"Skip to My Lou" is a popular children's song. Skip to My (The) Lou was a popular partner-stealing dance from America's frontier period.
In early America, some Puritans regarded the fiddle as a tool of the devil (since it led to dancing, which was regarded as sinful). Faced with such a religious obstacle to socializing, young people developed the “play-party,” in which the objectionable features of dancing were removed or masked. The dancers sang and the audience clapped to create rhythm for their own music. The play-party became a popular pastime for teenagers and young married couples. As people moved westward square dancing and barn dancing became acceptable, at least to some.
“Skip to My Lou” is a simple game of stealing partners (or swapping partners as in square dancing). It begins with any number of couples skipping hand in hand around in a ring. A lone boy in the center of the moving circle of couple sings, “Lost my partner, what'll I do?” as the girls whirl past him. The young man in the center hesitates while he decides which girl to choose, singing, “I'll get another one just like you.” When he grasps the hand of his chosen one, the latter's partner moves to the center of the ring and the game continues. It's an ice-breaker, providing an opportunity for the participants to get acquainted with one another and to get into a good mood.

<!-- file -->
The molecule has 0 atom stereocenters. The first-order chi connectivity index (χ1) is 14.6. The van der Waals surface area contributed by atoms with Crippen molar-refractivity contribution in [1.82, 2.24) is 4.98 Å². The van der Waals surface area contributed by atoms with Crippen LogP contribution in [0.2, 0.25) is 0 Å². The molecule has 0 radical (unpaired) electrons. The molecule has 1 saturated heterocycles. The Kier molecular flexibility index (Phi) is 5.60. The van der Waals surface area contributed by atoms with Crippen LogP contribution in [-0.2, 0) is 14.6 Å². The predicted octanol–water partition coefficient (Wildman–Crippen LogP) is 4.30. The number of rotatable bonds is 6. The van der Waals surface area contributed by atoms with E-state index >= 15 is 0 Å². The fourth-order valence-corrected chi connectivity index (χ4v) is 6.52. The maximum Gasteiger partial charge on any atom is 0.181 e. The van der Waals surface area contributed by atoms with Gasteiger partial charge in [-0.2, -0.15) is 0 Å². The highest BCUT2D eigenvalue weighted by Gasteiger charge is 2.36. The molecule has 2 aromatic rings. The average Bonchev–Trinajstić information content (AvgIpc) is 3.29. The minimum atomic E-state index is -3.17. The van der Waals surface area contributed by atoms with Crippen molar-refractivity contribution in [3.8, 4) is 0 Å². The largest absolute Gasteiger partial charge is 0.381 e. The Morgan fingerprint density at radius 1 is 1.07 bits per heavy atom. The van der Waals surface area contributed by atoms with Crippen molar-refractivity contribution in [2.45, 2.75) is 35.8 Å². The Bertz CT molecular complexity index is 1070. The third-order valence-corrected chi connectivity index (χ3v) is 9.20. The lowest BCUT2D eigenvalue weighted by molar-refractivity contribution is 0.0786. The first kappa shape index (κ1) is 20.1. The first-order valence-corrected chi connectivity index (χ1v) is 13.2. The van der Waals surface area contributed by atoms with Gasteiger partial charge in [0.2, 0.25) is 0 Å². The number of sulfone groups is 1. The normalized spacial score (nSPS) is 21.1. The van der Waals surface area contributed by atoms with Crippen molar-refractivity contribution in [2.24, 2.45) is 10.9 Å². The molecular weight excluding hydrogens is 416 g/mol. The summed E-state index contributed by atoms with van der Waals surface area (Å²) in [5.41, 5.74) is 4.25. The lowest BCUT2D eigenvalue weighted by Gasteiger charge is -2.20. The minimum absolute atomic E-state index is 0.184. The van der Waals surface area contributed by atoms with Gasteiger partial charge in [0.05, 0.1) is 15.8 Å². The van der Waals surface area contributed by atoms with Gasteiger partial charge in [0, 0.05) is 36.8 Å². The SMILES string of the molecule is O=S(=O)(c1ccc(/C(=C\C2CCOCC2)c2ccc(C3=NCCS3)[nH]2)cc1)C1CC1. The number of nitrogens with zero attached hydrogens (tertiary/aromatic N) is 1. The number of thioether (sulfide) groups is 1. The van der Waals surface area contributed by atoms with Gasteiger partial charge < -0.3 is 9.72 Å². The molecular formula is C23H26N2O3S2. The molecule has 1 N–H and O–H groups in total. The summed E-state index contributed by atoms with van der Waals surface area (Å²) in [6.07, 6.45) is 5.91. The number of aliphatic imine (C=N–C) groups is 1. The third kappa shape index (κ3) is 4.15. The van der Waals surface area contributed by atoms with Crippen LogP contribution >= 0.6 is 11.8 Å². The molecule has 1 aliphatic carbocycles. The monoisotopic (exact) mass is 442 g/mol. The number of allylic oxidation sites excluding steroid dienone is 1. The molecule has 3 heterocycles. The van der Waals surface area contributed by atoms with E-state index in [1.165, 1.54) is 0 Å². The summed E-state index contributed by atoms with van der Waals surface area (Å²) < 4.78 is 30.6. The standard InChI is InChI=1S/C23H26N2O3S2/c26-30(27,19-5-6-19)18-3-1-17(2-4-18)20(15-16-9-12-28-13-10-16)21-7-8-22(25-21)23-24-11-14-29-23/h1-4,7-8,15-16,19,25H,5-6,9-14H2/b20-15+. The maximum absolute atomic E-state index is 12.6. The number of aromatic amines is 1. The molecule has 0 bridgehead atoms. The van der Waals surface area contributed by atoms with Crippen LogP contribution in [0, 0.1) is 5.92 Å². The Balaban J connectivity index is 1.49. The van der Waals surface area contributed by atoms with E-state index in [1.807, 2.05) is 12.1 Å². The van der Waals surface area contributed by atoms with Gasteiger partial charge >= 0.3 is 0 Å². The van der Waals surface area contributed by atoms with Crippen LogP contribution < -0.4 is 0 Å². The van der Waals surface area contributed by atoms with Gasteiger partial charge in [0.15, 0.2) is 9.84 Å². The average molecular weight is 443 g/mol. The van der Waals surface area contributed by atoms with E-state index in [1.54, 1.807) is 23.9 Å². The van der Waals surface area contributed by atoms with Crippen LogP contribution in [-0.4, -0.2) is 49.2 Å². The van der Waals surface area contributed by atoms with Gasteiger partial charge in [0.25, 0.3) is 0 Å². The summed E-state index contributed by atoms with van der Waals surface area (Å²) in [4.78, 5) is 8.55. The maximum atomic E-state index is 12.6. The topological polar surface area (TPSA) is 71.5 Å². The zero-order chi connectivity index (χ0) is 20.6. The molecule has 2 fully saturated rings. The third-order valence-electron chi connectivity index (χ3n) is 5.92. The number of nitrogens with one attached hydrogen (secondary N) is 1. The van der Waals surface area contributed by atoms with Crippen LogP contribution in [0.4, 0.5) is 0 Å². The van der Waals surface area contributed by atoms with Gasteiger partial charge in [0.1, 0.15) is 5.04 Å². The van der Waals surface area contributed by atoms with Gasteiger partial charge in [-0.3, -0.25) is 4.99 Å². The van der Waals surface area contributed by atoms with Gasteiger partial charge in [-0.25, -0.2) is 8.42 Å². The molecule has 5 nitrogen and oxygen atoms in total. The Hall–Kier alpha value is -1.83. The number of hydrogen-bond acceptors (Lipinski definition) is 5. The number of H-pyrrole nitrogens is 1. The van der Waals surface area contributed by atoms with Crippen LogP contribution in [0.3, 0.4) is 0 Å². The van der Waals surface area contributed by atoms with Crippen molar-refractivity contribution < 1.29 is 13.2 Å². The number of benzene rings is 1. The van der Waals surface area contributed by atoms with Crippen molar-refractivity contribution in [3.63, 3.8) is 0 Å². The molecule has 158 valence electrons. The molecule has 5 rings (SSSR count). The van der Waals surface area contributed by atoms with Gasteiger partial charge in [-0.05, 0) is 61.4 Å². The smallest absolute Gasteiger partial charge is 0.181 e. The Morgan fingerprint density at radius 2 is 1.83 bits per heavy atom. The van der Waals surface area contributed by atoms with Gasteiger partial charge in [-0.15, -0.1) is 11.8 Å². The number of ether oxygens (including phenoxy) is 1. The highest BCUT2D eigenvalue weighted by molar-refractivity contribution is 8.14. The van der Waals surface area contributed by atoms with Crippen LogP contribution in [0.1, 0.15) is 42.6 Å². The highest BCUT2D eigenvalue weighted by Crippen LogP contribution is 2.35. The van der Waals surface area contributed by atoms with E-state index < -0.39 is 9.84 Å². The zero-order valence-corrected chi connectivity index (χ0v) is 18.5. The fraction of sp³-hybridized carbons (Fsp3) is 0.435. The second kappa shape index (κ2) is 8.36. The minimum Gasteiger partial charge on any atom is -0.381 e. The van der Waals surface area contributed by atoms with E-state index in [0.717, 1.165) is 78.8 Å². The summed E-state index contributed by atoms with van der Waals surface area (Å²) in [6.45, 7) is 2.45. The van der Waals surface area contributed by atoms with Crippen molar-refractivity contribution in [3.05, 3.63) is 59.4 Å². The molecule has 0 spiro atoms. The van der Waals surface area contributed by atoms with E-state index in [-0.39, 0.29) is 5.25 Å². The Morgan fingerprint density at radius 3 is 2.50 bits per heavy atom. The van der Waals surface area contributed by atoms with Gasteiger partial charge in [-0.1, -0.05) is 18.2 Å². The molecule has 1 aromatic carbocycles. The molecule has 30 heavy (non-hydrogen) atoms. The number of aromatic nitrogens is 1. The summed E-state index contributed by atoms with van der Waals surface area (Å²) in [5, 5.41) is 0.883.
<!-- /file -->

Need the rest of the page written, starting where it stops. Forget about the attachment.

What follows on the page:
The “lou” in the title comes from the word "loo", a Scottish word for “love.”
The song was also sung in an episode of each of the TV series: Dexter, The Virginian and Daniel Boone.
In Kidsongs' "A Day at Old MacDonald's Farm", the song was sung when the jump-ropers are dancing. This song was also heard as an instrumental underscore at the beginning of "Play Along Songs" released in 1993.
Peter Sam sings his own song from this in a Thomas and Friends episode: "Peter Sam and the Refreshment Lady".